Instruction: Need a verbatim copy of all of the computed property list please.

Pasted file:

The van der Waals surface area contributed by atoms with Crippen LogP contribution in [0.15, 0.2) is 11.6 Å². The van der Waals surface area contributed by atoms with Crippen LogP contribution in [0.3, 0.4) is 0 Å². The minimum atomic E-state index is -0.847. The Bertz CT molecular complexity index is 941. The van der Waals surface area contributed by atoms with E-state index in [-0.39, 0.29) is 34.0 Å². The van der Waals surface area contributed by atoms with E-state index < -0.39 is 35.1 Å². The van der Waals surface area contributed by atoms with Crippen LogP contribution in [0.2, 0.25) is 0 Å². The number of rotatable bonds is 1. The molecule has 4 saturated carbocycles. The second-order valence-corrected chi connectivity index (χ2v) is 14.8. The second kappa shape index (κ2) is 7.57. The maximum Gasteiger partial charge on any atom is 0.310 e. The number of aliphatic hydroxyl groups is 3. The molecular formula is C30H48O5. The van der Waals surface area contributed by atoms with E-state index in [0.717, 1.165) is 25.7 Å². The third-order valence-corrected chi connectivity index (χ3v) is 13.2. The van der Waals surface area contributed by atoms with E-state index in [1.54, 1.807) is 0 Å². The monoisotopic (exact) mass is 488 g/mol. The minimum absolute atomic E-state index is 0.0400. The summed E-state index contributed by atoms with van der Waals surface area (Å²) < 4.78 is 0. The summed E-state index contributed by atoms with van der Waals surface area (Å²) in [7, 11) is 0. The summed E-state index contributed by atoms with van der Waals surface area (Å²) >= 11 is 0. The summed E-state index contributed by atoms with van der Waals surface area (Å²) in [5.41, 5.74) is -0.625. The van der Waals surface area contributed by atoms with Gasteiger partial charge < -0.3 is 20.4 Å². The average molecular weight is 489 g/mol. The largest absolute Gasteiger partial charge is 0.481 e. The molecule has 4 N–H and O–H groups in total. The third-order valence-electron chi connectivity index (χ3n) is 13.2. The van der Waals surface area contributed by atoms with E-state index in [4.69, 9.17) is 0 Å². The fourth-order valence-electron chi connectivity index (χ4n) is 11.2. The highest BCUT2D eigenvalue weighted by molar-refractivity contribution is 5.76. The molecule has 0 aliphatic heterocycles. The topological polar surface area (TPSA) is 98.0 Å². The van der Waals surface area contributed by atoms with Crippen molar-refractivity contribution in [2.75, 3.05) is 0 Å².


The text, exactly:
The van der Waals surface area contributed by atoms with Crippen LogP contribution in [0.15, 0.2) is 11.6 Å². The van der Waals surface area contributed by atoms with Crippen LogP contribution in [0.3, 0.4) is 0 Å². The minimum atomic E-state index is -0.847. The Bertz CT molecular complexity index is 941. The van der Waals surface area contributed by atoms with E-state index in [-0.39, 0.29) is 34.0 Å². The van der Waals surface area contributed by atoms with E-state index < -0.39 is 35.1 Å². The van der Waals surface area contributed by atoms with Crippen LogP contribution in [0.2, 0.25) is 0 Å². The number of rotatable bonds is 1. The molecule has 4 saturated carbocycles. The second-order valence-corrected chi connectivity index (χ2v) is 14.8. The second kappa shape index (κ2) is 7.57. The maximum Gasteiger partial charge on any atom is 0.310 e. The number of aliphatic hydroxyl groups is 3. The molecular formula is C30H48O5. The van der Waals surface area contributed by atoms with E-state index in [0.717, 1.165) is 25.7 Å². The third-order valence-corrected chi connectivity index (χ3v) is 13.2. The van der Waals surface area contributed by atoms with E-state index in [1.54, 1.807) is 0 Å². The monoisotopic (exact) mass is 488 g/mol. The minimum absolute atomic E-state index is 0.0400. The summed E-state index contributed by atoms with van der Waals surface area (Å²) < 4.78 is 0. The summed E-state index contributed by atoms with van der Waals surface area (Å²) in [7, 11) is 0. The summed E-state index contributed by atoms with van der Waals surface area (Å²) >= 11 is 0. The summed E-state index contributed by atoms with van der Waals surface area (Å²) in [5.41, 5.74) is -0.625. The van der Waals surface area contributed by atoms with Gasteiger partial charge < -0.3 is 20.4 Å². The average molecular weight is 489 g/mol. The largest absolute Gasteiger partial charge is 0.481 e. The molecule has 4 N–H and O–H groups in total. The third-order valence-electron chi connectivity index (χ3n) is 13.2. The van der Waals surface area contributed by atoms with E-state index in [4.69, 9.17) is 0 Å². The fourth-order valence-electron chi connectivity index (χ4n) is 11.2. The highest BCUT2D eigenvalue weighted by molar-refractivity contribution is 5.76. The molecule has 0 aliphatic heterocycles. The topological polar surface area (TPSA) is 98.0 Å². The van der Waals surface area contributed by atoms with Crippen molar-refractivity contribution in [2.75, 3.05) is 0 Å².